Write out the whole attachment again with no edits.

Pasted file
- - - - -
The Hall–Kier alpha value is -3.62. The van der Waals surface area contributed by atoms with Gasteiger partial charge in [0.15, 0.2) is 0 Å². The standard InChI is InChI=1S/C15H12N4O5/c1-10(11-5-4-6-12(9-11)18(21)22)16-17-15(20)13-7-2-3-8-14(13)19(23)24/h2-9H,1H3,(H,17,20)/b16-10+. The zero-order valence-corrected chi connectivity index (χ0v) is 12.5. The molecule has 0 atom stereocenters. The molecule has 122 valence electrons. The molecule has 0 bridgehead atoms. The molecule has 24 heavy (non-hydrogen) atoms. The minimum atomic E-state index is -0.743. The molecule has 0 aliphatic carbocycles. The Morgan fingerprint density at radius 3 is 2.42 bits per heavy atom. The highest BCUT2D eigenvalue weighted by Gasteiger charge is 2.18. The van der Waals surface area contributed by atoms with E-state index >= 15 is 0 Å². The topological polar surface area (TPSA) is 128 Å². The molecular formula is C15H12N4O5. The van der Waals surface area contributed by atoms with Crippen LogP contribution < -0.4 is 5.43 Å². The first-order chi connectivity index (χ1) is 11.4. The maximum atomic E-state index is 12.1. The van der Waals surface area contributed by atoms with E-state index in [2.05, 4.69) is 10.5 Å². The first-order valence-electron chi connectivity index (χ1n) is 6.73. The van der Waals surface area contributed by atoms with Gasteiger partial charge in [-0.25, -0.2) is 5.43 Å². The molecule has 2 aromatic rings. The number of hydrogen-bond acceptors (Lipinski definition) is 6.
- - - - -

The Hall–Kier alpha value is -3.62. The van der Waals surface area contributed by atoms with Gasteiger partial charge in [0.15, 0.2) is 0 Å². The standard InChI is InChI=1S/C15H12N4O5/c1-10(11-5-4-6-12(9-11)18(21)22)16-17-15(20)13-7-2-3-8-14(13)19(23)24/h2-9H,1H3,(H,17,20)/b16-10+. The zero-order valence-corrected chi connectivity index (χ0v) is 12.5. The molecule has 0 atom stereocenters. The molecule has 122 valence electrons. The molecule has 0 bridgehead atoms. The molecule has 24 heavy (non-hydrogen) atoms. The minimum atomic E-state index is -0.743. The molecule has 0 aliphatic carbocycles. The Morgan fingerprint density at radius 3 is 2.42 bits per heavy atom. The highest BCUT2D eigenvalue weighted by Gasteiger charge is 2.18. The van der Waals surface area contributed by atoms with E-state index >= 15 is 0 Å². The topological polar surface area (TPSA) is 128 Å². The molecular formula is C15H12N4O5. The van der Waals surface area contributed by atoms with Crippen LogP contribution < -0.4 is 5.43 Å². The first-order chi connectivity index (χ1) is 11.4. The maximum atomic E-state index is 12.1. The van der Waals surface area contributed by atoms with E-state index in [2.05, 4.69) is 10.5 Å². The first-order valence-electron chi connectivity index (χ1n) is 6.73. The van der Waals surface area contributed by atoms with Gasteiger partial charge in [-0.25, -0.2) is 5.43 Å². The molecule has 2 aromatic rings. The number of hydrogen-bond acceptors (Lipinski definition) is 6.